As Liberty Star enters the Florida Straits we should note one of the oldest inhabited islands of this area, Key West. First noted for its potentially strategic location by Ponce de Leon in 1513, Key West — or Cayo Hueso, as it was originally known by the Spanish — is situated at the western gate of Florida Straits some 90 miles north of Havana, Cuba. Key West had for several centuries a more or less continuous exploration and commercial relationship with her sister colony in Cuba. Fishing and salt production highlighted some of the early industries.
Key West, Fla., seen from the International Space Station in 2002. Credit: NASA
Spanish rule of the area was interrupted by twenty years of English domination, but the end of the American Revolution in 1783 returned Florida to Spain. In 1819 Spain ceded all of Florida to the United States and as a result the population began to grow along with American interest in the Keys strategic military location.
A major fortification, Fort Zachery Taylor, was built at the extreme western end of Key West just prior to the American Civil War and although Florida seceded from the Union, Fort Taylor was seized by Federal forces almost immediately after hostilities began. Just east up the coast from Fort Taylor Union engineers built additional fortifications known today as the East and West Towers of Fort Martello.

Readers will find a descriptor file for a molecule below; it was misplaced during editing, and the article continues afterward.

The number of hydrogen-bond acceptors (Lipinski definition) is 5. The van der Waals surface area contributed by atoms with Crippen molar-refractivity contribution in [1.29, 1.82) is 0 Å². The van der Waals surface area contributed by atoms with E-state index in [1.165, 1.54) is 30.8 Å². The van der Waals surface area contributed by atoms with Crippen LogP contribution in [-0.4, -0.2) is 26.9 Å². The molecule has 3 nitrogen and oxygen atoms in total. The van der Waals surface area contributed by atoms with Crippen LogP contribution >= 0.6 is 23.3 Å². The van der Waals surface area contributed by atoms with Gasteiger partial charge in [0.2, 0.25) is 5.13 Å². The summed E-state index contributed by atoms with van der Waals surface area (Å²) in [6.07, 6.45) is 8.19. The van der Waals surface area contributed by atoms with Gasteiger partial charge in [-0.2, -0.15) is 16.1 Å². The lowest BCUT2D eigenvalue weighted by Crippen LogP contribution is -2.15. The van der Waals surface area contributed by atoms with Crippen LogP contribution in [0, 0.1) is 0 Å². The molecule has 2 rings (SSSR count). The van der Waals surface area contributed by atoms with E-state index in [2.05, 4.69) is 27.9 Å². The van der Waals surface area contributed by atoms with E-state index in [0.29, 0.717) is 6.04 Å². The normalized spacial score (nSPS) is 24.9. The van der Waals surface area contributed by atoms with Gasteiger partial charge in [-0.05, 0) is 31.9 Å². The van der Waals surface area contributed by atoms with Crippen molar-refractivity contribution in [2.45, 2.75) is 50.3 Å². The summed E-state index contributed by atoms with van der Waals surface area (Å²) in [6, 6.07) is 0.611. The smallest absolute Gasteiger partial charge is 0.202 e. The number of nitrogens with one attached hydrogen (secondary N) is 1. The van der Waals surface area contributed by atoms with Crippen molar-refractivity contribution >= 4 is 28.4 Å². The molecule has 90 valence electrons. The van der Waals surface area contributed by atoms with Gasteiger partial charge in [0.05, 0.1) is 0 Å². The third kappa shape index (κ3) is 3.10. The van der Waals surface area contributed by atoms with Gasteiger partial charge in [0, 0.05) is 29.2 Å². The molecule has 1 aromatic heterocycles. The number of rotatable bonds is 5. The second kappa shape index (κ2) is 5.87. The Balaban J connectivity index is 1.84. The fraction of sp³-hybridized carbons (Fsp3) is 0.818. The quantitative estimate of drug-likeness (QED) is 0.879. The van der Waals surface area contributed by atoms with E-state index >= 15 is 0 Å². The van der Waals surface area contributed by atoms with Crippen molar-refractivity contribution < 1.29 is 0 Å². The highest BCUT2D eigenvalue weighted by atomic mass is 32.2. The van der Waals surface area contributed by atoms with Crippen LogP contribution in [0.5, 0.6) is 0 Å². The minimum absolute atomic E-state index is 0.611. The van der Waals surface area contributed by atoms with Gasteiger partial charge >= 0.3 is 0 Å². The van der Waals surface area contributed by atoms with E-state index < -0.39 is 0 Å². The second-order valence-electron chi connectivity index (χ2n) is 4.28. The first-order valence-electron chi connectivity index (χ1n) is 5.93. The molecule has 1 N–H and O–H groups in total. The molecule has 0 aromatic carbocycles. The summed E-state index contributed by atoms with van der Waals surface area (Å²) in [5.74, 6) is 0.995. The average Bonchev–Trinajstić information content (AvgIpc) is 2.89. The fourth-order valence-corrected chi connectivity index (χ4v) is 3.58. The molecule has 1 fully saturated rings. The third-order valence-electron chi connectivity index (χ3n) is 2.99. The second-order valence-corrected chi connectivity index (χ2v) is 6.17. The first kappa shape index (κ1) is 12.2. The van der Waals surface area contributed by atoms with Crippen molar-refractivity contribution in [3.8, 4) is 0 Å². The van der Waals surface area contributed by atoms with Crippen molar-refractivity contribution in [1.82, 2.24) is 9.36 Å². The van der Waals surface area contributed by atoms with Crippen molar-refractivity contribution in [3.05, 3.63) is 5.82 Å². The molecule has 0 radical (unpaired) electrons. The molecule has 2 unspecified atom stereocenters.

Key West played a pivotal role in preventing Confederate blockade runners from operating freely in the Gulf of Mexico throughout the Civil War.
Some 27 sailors who died in the USS Maine explosion in Havana Harbor were buried at the Key West Cemetery.
Both forts have been preserved and are open to the public. In the 1960s Fort Taylor was fully excavated and found to have buried within its confines the largest collection of surviving civil war cannon anywhere in the country.
The U.S. Navy returned to Key West with a large presence during World War II and remains today a major employer in the area with Key West Naval Air Station and other smaller facilities.